The next sections describe the main SVG-based user tasks, namely category browsing, aspect selection, and preference building.

3.1 Service Ontology Browsing

The ontologies of each category are graphical represented in a graph-based structure reflecting the aspect hierarchy. The user can browse the ontology by gradually expanding and de-expanding the aspects. For instance, Figure 3 shows the partially expanded ontology for the program category. Selection and de-selection of an aspect (cf. the highlighted aspect Music within Figure 3) can be established by pressing the middle context-menu "OK" key on the keypad. Users can navigate through the ontology with help of the direction keys, which change the focused aspect similar to the navigation in mobile games. Within Figure 4 the aspect Music is further expanded by one level in comparison to the Figure 3. With respect to the limited display space of a mobile device, focused aspects are automatically re-centered and the whole visualization can be continuously zoomed and paned. Zooming allows the user for fast navigation and for getting an overall picture. In our opinion, such an on-demand expansion paradigm is very suited for mobile devices with a limited screen display because only user-relevant aspects are visible. In addition, this becomes important if the ontology consists of a lot of aspects in different branches. In contrast to contract-list-style visualization of hierarchical structures, a graph-based visualization does not only better uses the available space w.r.t. the x- and y-axis but also is beneficial in understanding the structure when dealing with multiple inheritance. Additional HCI techniques such as thumbnails for not expanded parts of an ontology guides the user (e.g., triangle-style thumbnails in Figure 3 below the aspect Music). This visualization and navigation principles are based on our previous work on visualizing and manipulating ontologies [Liebig & Noppens 2005].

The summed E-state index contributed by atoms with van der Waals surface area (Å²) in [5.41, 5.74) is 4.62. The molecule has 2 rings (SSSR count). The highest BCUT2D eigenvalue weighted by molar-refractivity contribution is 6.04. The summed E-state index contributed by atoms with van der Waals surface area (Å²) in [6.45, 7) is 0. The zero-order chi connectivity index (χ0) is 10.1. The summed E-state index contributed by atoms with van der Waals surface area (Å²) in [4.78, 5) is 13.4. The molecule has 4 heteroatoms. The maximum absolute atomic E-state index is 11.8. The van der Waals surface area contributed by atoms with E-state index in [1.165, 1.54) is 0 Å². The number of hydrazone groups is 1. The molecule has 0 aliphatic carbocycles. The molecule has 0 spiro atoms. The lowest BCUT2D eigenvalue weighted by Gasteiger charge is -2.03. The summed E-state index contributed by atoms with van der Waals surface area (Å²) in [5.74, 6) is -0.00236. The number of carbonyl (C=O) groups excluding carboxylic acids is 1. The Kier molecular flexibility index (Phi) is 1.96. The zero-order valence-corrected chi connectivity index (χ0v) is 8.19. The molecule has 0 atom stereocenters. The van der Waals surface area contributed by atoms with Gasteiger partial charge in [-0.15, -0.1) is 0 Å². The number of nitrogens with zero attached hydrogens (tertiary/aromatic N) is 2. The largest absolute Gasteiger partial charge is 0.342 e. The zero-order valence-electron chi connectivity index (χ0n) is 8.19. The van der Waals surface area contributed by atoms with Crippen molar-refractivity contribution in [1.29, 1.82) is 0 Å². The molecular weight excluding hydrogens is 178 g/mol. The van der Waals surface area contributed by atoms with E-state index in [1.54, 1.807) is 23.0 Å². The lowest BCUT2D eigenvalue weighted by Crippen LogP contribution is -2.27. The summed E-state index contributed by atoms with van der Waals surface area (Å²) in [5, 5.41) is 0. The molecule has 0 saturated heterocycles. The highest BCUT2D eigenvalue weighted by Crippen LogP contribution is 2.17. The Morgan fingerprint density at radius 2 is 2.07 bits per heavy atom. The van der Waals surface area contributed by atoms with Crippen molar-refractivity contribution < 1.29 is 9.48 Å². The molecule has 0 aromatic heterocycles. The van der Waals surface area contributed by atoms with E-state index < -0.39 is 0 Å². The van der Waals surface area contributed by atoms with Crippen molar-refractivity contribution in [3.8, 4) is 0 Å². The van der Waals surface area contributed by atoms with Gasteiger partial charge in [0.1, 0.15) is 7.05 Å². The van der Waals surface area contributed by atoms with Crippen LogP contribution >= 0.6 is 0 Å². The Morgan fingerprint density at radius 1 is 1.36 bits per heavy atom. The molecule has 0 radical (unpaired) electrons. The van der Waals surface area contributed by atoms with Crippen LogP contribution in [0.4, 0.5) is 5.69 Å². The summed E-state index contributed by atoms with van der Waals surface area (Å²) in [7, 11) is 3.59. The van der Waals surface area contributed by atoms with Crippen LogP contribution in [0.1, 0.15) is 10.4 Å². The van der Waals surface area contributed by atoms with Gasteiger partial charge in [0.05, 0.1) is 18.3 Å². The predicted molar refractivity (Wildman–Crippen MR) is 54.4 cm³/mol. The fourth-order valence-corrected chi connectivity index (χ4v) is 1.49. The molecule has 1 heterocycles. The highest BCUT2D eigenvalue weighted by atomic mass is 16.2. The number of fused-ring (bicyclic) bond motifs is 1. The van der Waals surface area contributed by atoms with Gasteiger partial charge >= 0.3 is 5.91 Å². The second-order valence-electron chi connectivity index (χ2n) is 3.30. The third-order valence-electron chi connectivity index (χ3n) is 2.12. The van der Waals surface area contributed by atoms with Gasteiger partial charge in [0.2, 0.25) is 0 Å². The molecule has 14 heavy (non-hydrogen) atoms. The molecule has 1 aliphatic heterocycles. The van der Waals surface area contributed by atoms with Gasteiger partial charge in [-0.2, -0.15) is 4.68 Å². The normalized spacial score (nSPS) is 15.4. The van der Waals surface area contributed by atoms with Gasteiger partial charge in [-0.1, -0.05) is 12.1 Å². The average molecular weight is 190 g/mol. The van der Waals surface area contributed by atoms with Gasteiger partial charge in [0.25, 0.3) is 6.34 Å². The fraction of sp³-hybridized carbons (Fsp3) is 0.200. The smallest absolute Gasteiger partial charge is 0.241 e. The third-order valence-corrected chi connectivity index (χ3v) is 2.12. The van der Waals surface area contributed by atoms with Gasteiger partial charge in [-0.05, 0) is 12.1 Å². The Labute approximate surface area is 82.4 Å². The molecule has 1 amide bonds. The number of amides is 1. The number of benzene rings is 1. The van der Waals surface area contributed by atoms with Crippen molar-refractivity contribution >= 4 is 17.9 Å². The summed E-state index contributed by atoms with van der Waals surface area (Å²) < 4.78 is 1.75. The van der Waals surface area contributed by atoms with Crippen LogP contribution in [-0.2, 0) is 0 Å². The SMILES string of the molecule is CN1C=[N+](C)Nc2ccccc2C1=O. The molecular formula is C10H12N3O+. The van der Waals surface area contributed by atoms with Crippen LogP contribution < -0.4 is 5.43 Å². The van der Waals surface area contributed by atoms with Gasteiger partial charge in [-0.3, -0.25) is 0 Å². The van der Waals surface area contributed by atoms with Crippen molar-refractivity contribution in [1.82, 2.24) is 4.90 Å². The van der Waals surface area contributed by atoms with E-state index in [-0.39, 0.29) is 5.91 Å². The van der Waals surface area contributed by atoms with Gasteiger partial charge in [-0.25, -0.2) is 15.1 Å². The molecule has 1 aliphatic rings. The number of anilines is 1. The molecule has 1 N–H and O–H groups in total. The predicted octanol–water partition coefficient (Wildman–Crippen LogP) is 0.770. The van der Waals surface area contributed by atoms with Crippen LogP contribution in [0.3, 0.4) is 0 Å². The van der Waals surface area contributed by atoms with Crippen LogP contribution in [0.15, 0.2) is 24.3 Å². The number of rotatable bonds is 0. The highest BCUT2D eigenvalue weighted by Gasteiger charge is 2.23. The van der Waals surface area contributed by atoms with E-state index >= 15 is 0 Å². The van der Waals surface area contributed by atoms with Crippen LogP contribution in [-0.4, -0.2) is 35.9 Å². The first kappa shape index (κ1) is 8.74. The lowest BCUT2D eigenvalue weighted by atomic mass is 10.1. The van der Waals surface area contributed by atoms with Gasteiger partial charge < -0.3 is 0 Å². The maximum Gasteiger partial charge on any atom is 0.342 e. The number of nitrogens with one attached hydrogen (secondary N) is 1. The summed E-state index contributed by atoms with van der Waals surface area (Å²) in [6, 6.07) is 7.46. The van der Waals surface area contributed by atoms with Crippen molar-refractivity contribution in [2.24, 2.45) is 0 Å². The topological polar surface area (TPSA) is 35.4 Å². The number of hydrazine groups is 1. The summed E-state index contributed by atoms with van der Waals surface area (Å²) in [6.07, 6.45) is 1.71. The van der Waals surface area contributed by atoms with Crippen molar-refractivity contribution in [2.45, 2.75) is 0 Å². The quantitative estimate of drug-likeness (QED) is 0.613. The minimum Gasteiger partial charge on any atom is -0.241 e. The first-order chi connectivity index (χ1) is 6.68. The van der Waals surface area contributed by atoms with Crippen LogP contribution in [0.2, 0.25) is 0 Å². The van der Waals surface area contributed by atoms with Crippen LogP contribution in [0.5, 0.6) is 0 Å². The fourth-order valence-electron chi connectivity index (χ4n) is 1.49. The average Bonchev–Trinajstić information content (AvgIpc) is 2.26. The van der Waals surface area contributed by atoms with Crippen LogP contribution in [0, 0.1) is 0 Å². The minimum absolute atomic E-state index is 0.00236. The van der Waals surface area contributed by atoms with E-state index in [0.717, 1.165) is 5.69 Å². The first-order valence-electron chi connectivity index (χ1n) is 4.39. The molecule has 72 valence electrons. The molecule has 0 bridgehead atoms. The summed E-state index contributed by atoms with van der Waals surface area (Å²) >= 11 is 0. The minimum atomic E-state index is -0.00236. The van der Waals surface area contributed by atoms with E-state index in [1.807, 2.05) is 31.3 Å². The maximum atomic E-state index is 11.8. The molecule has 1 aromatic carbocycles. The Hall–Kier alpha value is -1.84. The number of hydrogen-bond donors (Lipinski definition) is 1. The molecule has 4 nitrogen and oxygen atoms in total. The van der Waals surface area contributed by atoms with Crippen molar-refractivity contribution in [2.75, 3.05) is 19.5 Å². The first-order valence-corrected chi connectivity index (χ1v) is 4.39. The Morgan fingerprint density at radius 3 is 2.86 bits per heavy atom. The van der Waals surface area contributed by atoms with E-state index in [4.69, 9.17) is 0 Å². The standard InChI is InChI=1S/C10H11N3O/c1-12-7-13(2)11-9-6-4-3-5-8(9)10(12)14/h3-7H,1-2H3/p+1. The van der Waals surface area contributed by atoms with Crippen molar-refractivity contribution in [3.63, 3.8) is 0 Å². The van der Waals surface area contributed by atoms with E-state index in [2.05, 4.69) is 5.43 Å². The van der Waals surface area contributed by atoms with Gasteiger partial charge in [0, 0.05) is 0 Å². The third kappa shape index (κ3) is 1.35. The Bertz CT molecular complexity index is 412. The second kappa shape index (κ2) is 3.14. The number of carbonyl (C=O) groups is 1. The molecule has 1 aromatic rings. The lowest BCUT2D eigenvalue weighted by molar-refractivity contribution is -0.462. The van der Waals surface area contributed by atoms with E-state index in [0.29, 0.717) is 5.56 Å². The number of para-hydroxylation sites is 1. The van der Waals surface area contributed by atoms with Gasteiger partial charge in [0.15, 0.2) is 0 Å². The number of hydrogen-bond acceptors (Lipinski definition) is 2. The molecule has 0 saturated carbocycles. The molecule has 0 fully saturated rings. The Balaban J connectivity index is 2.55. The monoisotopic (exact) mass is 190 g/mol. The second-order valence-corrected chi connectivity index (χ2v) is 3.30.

cbrowsing1.jpg

Figure 3: Music aspect within program category

cbrowsing2.jpg

Figure 4: Sub-aspects of Music after gradual explansion

The task of selecting aspects may be cumbersome because of the diversity of categories and huge number of aspects. We therefore also support usage patterns in form of user profiles for a personalized visualization of a service ontology. These patterns allow an adequate pre-selection of aspects with respect to the user's level of expertise and navigation habits. As a result of the user's experience level, MobiXpl also presents a user-specific visualization to the underlying service ontology by creating different ontology views pointing to different aspects in the initial view. This allows a fast and easy way to select aspects of a given domain without presupposing an overall understanding of the whole ontology. In our running example, let us assume teenage users to be typically interested in music. As a result, the ontology view of the program category prunes the ontology by starting with the aspect Music by default. In addition, we extended this behavior by an optional "aspect of interest". The ontology will initially be expanded up to that aspect. The user still has the option to browse up the hierarchy and to explore an alternative branch of course. These kinds of ontology pruning and pre-expansion seem to be a good solution for devices with very limited display capabilities.